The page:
Posts Tagged ‘Botanica 2012’

Naho Maruyama, a graduate of the University of Tokyo, Faculty of Pharmaceutical Sciences, was one of the presenters at Botanica 2012. Her lecture was on the effects of essential oils on the cell walls of fungus. Her rating of the anti-microbial activity of the essential oil components (with greatest effect listed first) is:

  1. Phenols
  2. Aldehydes
  3. Alcohols
  4. Ketones
  5. Esters
  6. Ethers
  7. Hydrocarbons

And, in terms of complete essential oils, her line up is as follows: Palmarosa, Tea Tree, Cinnamon, Lemongrass, Melissa and Thyme ct. thymol.
One of the clinical case studies presented was on the treatment of Tinea ungunium, fungal infection of the nails(toe nails).

They applied the following formula 2 times per day:

  • Tea Tree(Melaleuca alternifolia)-25 drops
  • Lavender(Lavandula angustifolia)-10 drops
  • Palmarosa(Cymbopogon martini var. motia)-10 drops
  • Honey-10 grams
  • Carrier Oil-30 grams

Warming the foot(say in a warm water foot bath) was found to be useful in influencing saturation and increasing absorption. The above, with regular sterilization of shoes, showed a clearing in 9 months.

It was noted that not only are essential oils receiving strong attention for the pharmacological activities on bacteria, viruses and fungus but on the indirect effects as well; anti-inflammatory responses and immune enhancement being examples.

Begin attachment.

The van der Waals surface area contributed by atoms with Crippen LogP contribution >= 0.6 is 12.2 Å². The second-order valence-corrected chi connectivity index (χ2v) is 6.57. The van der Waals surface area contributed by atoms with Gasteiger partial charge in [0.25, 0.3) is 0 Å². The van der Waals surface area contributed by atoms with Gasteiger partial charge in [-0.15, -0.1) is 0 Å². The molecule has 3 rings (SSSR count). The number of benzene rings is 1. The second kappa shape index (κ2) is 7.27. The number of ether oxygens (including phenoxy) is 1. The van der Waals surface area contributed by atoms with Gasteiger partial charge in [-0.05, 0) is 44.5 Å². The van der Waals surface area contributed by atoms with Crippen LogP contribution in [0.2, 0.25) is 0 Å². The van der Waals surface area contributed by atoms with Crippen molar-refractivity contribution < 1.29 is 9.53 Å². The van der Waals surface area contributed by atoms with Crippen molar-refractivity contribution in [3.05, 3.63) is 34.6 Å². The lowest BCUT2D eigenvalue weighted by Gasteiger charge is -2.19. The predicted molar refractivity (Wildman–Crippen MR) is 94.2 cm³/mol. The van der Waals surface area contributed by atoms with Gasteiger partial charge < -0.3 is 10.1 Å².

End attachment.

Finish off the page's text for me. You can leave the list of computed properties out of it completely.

During Botanica, it was awesome to see the amount of time, effort, research and results dedicated to the clinical applications of essential oils in other parts of the world. This presenter from Japan was no exception.

Up Next: Natural Microbicides

Until next time…
Breathe Joy,

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Jurgen Reichling, a German professor at the Institute of Pharmacy and Molecular Biotechnology, was one of the speakers at Botanica this past Fall. He presented on the antiviral effect of pure essential oils on HSV-1(Herpes Labialis, caused by the Herpes Simplex Virus-Type 1); commonly known as cold sores. The essential oil of Thyme(Thymus vulgaris ct. thymol) was at the top of the list, inactivating the virus within 10 minutes of contact. Next, in the power line up, were the citrus essential oils, followed by Pine. He shared the following formula:

  • Thyme(Thymus vulgaris ct. thymol)
  • Tea Tree(Melaleuca alternifolia)
  • Eucalyptus(Eucalyptus globulus)

The above essential oils were combined at a 6% dilution in a gel base, applied five times per day to the affected area. The results of the study showed clearing of the blister(s) outbreak in an average of 9 days vs. the typical 12.5 day period, if left untreated.